Step 6: Network

After picking instance types, VMs, placement groups, tenancy and tuning, we were still not sure what was blocking us from processing more TPS. Looking at the instance, we found that the system was bottlenecking because of interrupt processing on a single core. Each NIC seemed to offer only a single interrupt queue, by default bound to a single core.

This led us to search for a work around. We tried 4 things:

  1. IRQ Distribution: We tried forcing the system to distribute irq to multiple cores (disable irqbalance + echo ffff > *smp_affinity) and found it bound to single real core. A single irq cannot be distributed over multiple real cores for processing.

  2. Interrupt Coalescing: Given that soft interrupts were issued, we also tried interrupt coalescing. On EC2, it improved CPU utilization a little but did not  translate into better processing.

  3. More NICs: Elastic Network Interfaces (ENI) came to the rescue!, ENIs provide a way of adding multiple (virtual) NICs to an instance. A single NIC peaks at around 250ktps, bottlenecking on cores processing interrupts. Adding more interfaces helped immediately and with a total of 4 interfaces and 4 client processes on 2 instances, we were able to get upto 960k tps on a single c3.8xlarge server instance. We ensured that each client would push to a specific interface, hence utilizing all the NICs and CPUs. Using ENIs with private IPs is free of cost.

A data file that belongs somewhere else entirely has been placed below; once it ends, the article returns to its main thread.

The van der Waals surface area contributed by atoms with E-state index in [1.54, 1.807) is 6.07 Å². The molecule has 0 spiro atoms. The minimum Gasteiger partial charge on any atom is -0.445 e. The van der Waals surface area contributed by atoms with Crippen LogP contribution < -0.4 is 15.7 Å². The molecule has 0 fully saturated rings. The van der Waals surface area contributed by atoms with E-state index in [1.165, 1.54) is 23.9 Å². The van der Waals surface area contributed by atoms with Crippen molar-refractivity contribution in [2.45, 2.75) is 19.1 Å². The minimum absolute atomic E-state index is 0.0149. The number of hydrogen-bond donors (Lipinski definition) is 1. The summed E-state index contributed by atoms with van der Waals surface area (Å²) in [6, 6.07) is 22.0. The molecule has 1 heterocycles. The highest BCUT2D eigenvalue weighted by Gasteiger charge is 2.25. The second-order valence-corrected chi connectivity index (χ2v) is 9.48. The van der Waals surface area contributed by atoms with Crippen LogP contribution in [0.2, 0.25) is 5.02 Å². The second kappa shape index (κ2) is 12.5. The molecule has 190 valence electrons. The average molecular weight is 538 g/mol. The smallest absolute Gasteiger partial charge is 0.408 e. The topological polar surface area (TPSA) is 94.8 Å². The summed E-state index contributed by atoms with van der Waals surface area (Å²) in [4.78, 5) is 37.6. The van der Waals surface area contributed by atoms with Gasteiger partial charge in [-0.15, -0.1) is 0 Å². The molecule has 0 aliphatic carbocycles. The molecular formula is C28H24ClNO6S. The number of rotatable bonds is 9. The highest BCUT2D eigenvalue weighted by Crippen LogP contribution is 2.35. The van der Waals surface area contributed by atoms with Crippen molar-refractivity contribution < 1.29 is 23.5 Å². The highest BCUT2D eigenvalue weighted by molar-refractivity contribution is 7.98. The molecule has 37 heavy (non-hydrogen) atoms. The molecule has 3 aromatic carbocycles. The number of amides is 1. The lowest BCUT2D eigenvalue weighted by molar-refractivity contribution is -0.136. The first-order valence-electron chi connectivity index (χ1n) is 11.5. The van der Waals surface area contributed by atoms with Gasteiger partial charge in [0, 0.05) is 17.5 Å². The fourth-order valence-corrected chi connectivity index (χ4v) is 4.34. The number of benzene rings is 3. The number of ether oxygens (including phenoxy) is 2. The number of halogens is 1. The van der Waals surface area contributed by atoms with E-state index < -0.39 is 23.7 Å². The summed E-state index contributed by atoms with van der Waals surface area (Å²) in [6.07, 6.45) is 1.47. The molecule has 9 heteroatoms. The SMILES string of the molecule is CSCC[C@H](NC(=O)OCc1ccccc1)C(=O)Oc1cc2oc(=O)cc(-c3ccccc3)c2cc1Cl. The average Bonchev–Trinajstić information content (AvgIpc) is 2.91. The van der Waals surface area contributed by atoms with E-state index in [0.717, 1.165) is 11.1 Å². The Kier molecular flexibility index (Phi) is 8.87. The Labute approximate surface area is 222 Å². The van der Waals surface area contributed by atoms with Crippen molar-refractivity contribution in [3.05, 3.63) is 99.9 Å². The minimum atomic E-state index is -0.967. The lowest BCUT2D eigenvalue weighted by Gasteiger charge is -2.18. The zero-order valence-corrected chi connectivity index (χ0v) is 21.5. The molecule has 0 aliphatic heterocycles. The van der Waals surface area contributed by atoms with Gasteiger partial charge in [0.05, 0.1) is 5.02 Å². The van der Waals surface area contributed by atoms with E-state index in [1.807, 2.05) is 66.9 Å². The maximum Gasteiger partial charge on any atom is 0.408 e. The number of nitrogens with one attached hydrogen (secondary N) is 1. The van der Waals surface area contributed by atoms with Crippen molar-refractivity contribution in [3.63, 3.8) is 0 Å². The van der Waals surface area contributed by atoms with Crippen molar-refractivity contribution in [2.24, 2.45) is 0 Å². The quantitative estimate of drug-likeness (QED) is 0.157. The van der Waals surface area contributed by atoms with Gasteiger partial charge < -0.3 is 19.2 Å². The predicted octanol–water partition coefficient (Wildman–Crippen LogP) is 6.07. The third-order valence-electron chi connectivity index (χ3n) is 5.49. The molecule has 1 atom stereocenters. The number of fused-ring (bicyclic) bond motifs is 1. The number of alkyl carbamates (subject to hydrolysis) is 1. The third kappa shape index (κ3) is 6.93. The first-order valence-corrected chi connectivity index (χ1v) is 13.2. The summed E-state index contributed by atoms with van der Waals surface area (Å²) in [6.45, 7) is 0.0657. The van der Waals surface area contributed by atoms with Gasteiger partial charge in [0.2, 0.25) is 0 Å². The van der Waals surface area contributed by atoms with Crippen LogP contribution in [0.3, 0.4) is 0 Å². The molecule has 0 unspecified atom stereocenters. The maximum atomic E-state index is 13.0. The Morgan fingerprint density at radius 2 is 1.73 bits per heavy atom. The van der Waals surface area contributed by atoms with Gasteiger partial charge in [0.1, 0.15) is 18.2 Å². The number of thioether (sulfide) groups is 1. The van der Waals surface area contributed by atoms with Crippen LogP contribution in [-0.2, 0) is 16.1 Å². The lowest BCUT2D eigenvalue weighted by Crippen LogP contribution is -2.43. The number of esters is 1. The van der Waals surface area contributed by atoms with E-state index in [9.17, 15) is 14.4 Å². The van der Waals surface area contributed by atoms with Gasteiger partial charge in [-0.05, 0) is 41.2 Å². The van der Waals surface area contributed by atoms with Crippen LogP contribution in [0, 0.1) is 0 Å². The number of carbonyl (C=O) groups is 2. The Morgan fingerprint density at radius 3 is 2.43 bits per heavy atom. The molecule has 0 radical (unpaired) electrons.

4. Receive Packet Steering: Another simpler approach is to distribute irq over multiple cores using RPS (“echo f > /sys/class/net/eth0/queues/rx-0/rps_cpus”). This eliminated the need of using multiple NICs/ENIs making management easier and gave us similar TPS to multiple ENIs. Single NIC with RPS enabled can push up to 800ktps with interrupts spread over 4 cores.

After experimenting with different combinations of NICs and RPS and with some Aerospike tuning (setting service thread config appropriately), we were able to achieve extremely high performance - five clients (C3.2xlarge) pushing load on a single node Aerospike cluster running on C3.8xlarge, processing 1M TPS for just $1.68/hr !!!

Instance type

Network type


Peak Observed bandwidth


TPS

(max)


DI**
cost / hr


DI**
cost/mo


RI***

cost/mo
(1yr term)

RI**